Tuesday, October 18, 2011

A Look at Language

Try to pronounce this phrase…
Gǔde māoníng
Still confused?...
Goo-duh Mao-ning
Have you caught on?
Right now, you might sound like a Chinese person trying to say “Good morning”. If so, great job, you’re exactly right.

At the Shanghai World Expo last year, the Chinese government handed out thick pamphlets filled with English phrases accompanied by Chinese characters to help with pronunciation. It's no wonder why so many people here have horrendous accents when speaking English.

A lot of people have said to me things like “Oh my god, you’re studying Chinese, that’s insane.” Well, I just want to clarify that there is a definite method to the madness that is learning Chinese. What I do is treat Chinese as a Romance language (one that uses the A-Z alphabet) and learn words in pinyin (phonetic writing with tones). At a much slower rate, I learn the characters for these words. For me, memorizing pictures is extremely unnatural, and the fastest way to learn Chinese is to simply stick with what I know.

 In viewing Chinese as a Romance language I notice that pinyin words only end with a, e, i, o, u, n, r, and g. Each character is a one syllable word (the longest possible is 6 letters like chuang or shuang). When you think about English and all the different combinations of letters, word endings, silent letters, and bizarre pronunciations (e.g. curtain, asthma, receipt), you can begin to understand why English may be just as hard to learn for a Chinese person as Chinese is for an English-speaking person.

Chinese has four tones: (1) the tone that you make when you sing “Do-re-mi…”, (2) the tone you make when asking a question (3) the low noise that comes out when you groan, and (4) the tone you make when you say “no!”. In pinyin, they look like this: mā, má, mǎ, mà. Tones, along with characters are definitely the most unnatural and most difficult part about Chinese, but I’m definitely starting to get accustomed to them. I would compare the difficulty of mastering tones to the difficulty of understanding where to place certain emphases in English. For instance, think about the words “mechanical” and “mechanism”. Notice how they’re pronounced differently? Think about how hard mastering this concept is for a non-native speaker.

For me, I find words like lǜse and jùzi very unnatural.  (which means green) sounds like “lyoo” (say “yoo” first and then add the “l” sound to it). If I slip up and say “loo”, I’ve now accidentally said the word for road. Similary, try understanding the difference between zhù (which sounds like “jew”) and  ("jyoo"). While these kinds of differences seem so subtle to a native English speaker, they are simply a natural part of the Chinese language.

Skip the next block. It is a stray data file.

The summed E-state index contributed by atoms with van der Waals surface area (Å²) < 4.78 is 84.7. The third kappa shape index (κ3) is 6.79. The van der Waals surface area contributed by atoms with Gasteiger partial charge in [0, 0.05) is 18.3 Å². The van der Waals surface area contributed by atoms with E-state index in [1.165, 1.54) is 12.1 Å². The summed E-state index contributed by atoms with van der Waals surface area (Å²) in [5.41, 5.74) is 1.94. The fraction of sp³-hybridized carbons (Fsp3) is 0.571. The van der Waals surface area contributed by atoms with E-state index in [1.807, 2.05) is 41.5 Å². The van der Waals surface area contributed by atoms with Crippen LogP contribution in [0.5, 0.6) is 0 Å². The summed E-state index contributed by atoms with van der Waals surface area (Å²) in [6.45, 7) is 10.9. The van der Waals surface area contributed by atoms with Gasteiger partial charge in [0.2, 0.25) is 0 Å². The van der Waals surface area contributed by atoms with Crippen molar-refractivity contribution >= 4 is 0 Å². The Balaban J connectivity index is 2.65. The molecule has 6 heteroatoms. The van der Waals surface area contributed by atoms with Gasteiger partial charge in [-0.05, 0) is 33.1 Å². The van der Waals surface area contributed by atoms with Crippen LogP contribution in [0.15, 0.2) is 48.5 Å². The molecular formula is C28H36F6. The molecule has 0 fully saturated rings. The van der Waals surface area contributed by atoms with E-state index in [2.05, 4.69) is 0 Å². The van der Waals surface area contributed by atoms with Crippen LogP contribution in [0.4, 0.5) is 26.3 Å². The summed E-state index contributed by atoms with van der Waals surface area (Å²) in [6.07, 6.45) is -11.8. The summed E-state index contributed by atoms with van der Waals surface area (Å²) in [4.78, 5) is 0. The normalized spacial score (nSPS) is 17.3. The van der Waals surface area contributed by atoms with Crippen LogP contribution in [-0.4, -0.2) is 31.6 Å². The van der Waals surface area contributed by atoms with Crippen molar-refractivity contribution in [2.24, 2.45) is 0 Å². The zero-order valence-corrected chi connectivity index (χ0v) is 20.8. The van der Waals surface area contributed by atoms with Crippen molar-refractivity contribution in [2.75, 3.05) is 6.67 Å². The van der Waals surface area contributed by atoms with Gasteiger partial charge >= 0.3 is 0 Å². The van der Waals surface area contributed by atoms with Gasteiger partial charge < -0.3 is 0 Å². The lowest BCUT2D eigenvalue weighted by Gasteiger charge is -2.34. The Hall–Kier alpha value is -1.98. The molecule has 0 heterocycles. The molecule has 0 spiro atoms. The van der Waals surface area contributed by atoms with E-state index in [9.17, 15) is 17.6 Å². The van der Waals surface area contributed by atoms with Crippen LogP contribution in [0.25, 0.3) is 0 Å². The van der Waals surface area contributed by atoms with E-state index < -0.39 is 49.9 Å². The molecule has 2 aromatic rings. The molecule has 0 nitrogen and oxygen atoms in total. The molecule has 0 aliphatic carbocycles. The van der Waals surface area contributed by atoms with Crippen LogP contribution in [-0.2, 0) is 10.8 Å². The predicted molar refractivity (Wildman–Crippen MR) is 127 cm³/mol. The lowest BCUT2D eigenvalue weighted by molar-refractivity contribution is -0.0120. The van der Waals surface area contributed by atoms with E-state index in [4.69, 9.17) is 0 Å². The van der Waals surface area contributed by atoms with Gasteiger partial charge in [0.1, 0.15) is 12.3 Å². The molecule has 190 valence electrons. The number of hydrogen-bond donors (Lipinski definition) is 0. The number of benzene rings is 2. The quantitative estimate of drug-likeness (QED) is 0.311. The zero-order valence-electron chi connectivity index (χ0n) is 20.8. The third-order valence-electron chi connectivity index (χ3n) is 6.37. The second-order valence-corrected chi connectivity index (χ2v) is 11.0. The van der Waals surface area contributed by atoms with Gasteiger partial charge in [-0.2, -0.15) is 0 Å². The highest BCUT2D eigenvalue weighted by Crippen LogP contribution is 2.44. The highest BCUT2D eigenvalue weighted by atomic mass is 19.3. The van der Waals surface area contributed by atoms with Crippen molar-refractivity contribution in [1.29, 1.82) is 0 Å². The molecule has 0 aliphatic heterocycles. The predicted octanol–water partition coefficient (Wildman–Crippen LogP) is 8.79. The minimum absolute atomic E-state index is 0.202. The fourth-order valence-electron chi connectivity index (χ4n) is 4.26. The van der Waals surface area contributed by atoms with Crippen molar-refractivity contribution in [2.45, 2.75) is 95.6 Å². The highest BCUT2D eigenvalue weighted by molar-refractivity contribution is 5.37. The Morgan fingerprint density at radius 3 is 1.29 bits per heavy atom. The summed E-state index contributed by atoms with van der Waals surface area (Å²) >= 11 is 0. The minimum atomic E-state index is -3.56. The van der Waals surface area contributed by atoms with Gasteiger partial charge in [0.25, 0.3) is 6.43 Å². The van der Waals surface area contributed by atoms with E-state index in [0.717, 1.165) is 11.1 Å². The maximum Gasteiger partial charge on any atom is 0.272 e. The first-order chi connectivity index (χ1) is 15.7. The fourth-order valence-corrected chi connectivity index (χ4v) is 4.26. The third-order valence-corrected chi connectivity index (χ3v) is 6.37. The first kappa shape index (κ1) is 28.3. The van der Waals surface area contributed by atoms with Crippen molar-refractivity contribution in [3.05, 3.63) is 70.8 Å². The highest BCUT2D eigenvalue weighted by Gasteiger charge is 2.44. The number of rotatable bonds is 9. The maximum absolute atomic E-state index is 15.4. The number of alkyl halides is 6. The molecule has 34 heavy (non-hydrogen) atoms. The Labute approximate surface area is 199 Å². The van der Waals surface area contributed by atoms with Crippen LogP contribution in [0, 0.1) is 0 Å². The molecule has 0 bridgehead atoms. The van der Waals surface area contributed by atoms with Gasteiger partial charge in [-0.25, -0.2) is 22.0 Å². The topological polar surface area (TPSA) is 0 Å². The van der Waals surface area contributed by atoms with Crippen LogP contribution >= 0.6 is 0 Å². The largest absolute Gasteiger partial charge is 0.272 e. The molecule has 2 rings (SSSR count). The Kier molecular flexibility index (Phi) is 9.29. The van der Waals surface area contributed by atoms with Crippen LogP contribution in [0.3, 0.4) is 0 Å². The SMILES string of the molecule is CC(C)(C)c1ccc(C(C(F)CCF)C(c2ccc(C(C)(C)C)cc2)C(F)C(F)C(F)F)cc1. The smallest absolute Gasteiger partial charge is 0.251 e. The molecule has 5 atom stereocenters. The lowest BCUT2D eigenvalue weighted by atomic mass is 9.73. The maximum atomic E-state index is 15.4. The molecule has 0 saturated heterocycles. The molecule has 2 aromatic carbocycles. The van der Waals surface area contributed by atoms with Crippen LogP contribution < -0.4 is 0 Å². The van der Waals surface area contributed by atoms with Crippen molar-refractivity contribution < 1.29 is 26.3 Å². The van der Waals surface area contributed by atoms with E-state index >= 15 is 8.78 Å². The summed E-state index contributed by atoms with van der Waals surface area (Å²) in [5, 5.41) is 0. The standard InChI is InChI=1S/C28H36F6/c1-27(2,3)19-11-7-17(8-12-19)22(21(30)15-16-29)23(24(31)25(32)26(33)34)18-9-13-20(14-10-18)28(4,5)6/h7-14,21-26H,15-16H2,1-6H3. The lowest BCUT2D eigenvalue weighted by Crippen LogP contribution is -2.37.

One thing that I struggle to understand is why Chinese people often wrongly interchange “l” and “r” when speaking English. They have both “l” and “r” in their frickin’ language. What I do know is that English words that get Chinese-ified often follow this switching of r and l  pattern. For instance, Walmart becomes 沃尔玛 (Wò’ěrmǎ) and Andy Roddick becomes 安迪 罗迪克 (Āndí Luódíkè).

My parents and brother came to visit me this week, and we went to the Shanghai Rolex Masters, where we watched Andy Roddick in his first round victory.

There are actually some Chinese words and phrases that use Roman letters rather than characters. For instance, take a look at the following sentence:
我们唱卡拉OK的时候, 我想让T洫最难看的朋友付钱但是最后我们还是决定AA.
When we went to sing karaoke, I wanted to make my friend with the really ugly t-shirt pay for us all, but, in the end, we decided to each pay for ourselves.
(You have to make sure to pronounce the letters with a Chinese accent though.)

My friends Andrew and Aisha singing a passionate duet. Karaoke in China is extremely popular and a ton of fun. Karaoke clubs offer private rooms for groups, and it's very common to stay for three or four hours.

Learning Chinese forces me to view the world in a much more logical manner. The way that Chinese words are formed is very practical (put different characters to make new meanings), so to learn and remember them I need to adopt a practical mentality. Take a look at the following examples:

Literal Meaning
Power switch

Although learning Chinese means studying a language comprised of strange character pictures and no English cognates (besides some brand names, celebrity names, and loanwords), the above chart demonstrates one of the reasons that I find Chinese fun to learn. Chinese, for the most part, makes sense. And while Chinese people may struggle to remember a word like yogurt, there’s no way I could ever forget sour-milk.


  1. wow it seems you are learning quite a lot in such short time. now are you learning chinese at cornell as well or just in china.

    well best of luck with your following career and studies in chinese

  2. Thanks a lot! I took four semesters of Mandarin before coming to Shanghai, which gave me a solid grounding, but it just can't compare to how much you pick up when you're surrounded by the language every day.

  3. agreed- in that case its more like every language is like that. though i do believe chinese will be very important in the coming years especially in business, etc. hope you learn even more!
    and keep writing every new thing you learn in your daily life as your still in shanghai